Goldschmidt comes through again with two difference-making homers in D-backs' big win.
By JACK MAGRUDERFS Arizona
PHOENIX -- Would it be bad form to renegotiate?
Just kidding. But less than three months into his new deal,
Paul Goldschmidt is making his five-year, $32 million contract extension look like the biggest bargain in baseball for the team he has driven to the NL West lead.
Goldschmidt had two more home runs in a 11-5 victory over the Reds at Chase Field on Friday, giving him four homers in his last four games and the third two-homer game of his career.
Once again, the game was close until Goldschmidt took matters into his own hands in the middle innings. His two-run homer that landed near the pool in right-center field broke a tie at 3 off Johnny Cueto, whom the D-backs pounded for 11 hits and seven runs.
Goldschmidt's second homer, in the sixth, was reminiscent of the line drive off the batter's eye that he hit to give the D-backs a 3-2 walkoff victory over the Marlins on Tuesday. This one hit above the camera well in the batter's eye and was measured at 457 feet.
His 19 homers are one fewer than he had all of last year, and he leads the National League with 65 RBIs. Not that he is caught up in that sort of thing.
"I wouldn't know. I don't look at anything, any stats. They are what they are, but that stuff is in the past. You have to focus on that game and that at-bat. The homers are good, but the team playing well and winning is the most important thing, obviously," Goldschmidt said.
The D-backs (40-33) have a 2 1/2-game lead in the NL West, a number that does not mean all that much at this time of year but at the same time is an indicator that the team knows how to win, a flair that goes a long way.
Goldschmidt, of course, has been at the forefront. He has more than twice as many RBIs as the D-backs player with the second-highest total, Eric Chavez, who has 25. Martin Prado and Gerardo Parra have 24 -- Prado had two sacrifice flies Friday and Parra had his fifth leadoff homer of the season -- and three players have 22.
His June has been particularly memorable as he works toward the All-Star Game by acclamation. He has had a lot of games like Friday. He beat the Giants with a three-run home run in the eighth inning of a 3-1 victory here June 7. He beat the Cardinals with a 14th-inning single June 4 after hitting a go-ahead single in an 8-4 victory over the Cubs on June 2 and a tiebreaking grand slam in the eighth inning of a 12-4 victory at Wrigley Field the day before. And that is just the last three weeks.
"We have to keep him healthy, don't we?" D-backs manager Kirk Gibson said. "He's the nucleus of our team, certainly offensively."
Jason Kubel, who tied a career high with four hits Friday, knows the feeling. He was on a similar ride last year, when he had a career-high 30 homers. Kubel had seven homers and 27 RBIs in June and 11 homers and 22 RBIs in July.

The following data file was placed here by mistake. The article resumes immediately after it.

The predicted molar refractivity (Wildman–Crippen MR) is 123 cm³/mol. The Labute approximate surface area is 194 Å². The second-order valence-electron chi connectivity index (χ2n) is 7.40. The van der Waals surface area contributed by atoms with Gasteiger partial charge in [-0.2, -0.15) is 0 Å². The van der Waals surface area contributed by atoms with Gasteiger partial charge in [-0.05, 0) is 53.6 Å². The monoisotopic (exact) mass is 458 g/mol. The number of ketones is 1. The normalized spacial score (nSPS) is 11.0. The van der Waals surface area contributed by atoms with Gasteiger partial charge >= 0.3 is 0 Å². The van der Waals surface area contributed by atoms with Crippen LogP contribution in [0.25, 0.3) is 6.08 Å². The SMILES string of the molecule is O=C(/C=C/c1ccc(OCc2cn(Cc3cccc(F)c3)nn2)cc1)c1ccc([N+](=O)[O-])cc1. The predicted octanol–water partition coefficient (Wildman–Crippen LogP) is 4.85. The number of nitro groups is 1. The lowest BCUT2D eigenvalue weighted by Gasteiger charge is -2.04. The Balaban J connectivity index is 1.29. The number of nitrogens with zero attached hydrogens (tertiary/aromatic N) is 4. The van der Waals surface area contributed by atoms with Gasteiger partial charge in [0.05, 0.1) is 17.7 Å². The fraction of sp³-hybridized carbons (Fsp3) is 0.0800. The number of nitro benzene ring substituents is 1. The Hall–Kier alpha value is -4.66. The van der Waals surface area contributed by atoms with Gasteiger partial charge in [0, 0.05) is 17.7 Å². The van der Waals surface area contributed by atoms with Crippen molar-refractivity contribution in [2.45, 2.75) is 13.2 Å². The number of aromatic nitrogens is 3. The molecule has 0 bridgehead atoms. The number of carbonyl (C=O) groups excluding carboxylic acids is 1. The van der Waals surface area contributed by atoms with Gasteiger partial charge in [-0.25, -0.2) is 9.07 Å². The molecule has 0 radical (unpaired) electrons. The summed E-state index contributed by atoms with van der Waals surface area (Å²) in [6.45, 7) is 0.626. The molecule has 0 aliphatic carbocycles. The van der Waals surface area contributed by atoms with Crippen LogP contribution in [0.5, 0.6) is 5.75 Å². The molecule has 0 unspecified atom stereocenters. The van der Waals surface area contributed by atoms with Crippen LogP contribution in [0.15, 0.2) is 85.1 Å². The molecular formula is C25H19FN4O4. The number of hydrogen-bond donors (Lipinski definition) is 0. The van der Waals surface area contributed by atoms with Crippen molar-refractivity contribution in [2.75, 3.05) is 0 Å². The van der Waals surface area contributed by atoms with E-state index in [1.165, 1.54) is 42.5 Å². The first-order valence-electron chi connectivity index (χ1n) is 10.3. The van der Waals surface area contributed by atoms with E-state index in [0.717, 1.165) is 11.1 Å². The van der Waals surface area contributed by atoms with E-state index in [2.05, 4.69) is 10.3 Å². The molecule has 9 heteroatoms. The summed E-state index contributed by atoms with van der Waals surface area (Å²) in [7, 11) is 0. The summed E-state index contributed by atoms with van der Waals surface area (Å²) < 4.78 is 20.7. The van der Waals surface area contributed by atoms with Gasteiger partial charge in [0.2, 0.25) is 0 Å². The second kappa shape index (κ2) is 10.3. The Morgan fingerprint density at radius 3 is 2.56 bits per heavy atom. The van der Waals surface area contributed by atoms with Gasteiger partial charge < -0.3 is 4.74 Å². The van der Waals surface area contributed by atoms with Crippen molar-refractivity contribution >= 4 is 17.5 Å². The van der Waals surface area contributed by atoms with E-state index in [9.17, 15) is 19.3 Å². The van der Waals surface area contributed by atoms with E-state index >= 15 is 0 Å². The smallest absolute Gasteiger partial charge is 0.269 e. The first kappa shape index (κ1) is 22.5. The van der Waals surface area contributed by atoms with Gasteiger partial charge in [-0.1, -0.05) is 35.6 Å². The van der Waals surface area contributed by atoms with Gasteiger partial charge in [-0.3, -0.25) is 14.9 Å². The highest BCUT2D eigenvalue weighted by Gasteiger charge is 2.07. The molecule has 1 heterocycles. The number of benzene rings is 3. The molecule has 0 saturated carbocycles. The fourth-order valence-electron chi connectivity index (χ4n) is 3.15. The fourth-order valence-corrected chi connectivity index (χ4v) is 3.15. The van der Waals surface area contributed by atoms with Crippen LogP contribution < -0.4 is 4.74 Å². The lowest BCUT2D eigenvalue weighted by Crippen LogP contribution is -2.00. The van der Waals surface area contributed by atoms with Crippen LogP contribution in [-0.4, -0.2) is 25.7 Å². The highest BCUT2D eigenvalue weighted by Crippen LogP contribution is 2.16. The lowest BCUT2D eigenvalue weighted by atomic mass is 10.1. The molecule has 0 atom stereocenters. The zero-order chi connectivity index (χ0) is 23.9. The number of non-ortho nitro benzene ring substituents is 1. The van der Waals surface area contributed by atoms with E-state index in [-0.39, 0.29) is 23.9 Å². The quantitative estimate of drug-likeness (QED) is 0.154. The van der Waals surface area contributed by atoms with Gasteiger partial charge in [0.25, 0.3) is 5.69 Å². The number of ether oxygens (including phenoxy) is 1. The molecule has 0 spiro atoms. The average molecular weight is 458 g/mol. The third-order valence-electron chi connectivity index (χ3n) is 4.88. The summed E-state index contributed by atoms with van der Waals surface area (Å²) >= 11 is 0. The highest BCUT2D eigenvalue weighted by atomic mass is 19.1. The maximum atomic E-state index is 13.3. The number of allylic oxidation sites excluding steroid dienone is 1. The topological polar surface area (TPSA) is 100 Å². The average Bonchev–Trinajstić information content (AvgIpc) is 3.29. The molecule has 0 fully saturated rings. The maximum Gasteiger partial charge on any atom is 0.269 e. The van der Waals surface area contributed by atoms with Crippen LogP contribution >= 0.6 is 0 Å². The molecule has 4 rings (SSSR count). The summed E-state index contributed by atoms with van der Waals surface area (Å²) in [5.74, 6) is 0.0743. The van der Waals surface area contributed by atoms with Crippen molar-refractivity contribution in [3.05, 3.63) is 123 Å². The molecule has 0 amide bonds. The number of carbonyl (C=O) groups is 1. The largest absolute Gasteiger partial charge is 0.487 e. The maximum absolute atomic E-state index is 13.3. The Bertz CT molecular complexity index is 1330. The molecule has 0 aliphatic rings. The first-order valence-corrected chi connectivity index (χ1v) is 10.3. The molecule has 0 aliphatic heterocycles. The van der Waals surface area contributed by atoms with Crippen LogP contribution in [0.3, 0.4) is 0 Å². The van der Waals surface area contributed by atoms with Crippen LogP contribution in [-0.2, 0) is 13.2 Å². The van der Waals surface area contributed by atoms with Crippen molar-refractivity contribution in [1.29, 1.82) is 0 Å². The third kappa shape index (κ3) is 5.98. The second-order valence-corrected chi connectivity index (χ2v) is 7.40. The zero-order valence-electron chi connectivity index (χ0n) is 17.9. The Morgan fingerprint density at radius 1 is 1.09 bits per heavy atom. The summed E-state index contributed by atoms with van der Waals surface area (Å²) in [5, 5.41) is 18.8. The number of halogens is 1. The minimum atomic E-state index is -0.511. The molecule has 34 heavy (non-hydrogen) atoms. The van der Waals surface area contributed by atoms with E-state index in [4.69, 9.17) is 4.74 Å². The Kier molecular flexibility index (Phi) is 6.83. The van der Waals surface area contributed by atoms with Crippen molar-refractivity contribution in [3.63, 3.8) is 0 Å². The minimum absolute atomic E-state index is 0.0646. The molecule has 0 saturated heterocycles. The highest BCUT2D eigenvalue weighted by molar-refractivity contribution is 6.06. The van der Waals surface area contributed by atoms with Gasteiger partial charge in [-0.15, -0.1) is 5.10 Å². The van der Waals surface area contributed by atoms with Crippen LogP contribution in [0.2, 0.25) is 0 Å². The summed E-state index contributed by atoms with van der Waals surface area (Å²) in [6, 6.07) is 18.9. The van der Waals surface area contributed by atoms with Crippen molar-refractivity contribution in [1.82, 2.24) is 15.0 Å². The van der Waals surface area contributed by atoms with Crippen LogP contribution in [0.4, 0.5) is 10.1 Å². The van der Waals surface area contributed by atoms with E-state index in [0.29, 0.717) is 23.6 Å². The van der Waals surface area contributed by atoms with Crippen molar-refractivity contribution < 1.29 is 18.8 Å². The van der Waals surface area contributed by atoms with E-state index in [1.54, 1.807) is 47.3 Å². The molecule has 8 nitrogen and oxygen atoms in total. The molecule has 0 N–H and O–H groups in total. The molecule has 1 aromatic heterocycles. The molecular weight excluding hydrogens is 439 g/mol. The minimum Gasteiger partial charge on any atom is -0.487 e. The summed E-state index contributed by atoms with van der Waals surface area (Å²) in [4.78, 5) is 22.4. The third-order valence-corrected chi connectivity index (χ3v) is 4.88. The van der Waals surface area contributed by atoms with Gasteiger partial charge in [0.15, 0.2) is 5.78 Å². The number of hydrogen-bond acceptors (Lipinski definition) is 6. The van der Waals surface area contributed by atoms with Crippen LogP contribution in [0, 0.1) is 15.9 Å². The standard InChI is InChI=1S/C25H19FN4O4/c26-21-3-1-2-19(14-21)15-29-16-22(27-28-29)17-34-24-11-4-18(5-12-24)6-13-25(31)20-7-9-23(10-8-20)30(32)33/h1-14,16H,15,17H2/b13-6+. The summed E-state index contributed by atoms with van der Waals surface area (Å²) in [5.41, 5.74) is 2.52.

"It feels like you won't miss any pitches. Balls you foul straight back, you are hitting those balls out," Kubel said. "It's a good feeling to have. It doesn't last for long, and he's been making it last for quite a while now. You just ride it as long as you can."
Goldschmidt has made a difference in close games, especially. Of his 19 home runs, 12 have given the D-backs a lead, and those are the sorts of at-bats Goldschmidt relishes.
"I think everyone does. Everyone wants to be in that spot," he said. "You are going to fail, or not come through, more times than you are. That's just how the game is, especially as a hitter. Regardless of whether you are doing well or not, just kind of forget about the past and try to have a good at-bat, and hopefully it works out."
The D-backs, meanwhile, got through another so-so outing by Wade Miley, who won 16 games and was a very close second in the NL Rookie of the Year race last year because of his command and control. He threw strikes and made opponents put the ball in play.
He has not been able to find that this year, and it has led to an inconsistency that was present again Friday. Miley gave up three runs and five hits in 4 2/3 innings, walking four. Only one of the walks scored, but they served to elevate his pitch count. He left after throwing 104 pitches.
"The good Wade Miley throws all his pitches in every count aggressively. He couldn't get his changeup over tonight," said Gibson, who when asked if he would continue to give Miley the ball said, "What choice do I have? Of course I will."
Miley said this year's drop-off has been a simple matter of execution.
"I don't know if I'm pressing. I'm going out with the same mindset every day that I had last year. Not executing pitches it what it boils down to."
Goldschmidt's hitting turned that into a footnote.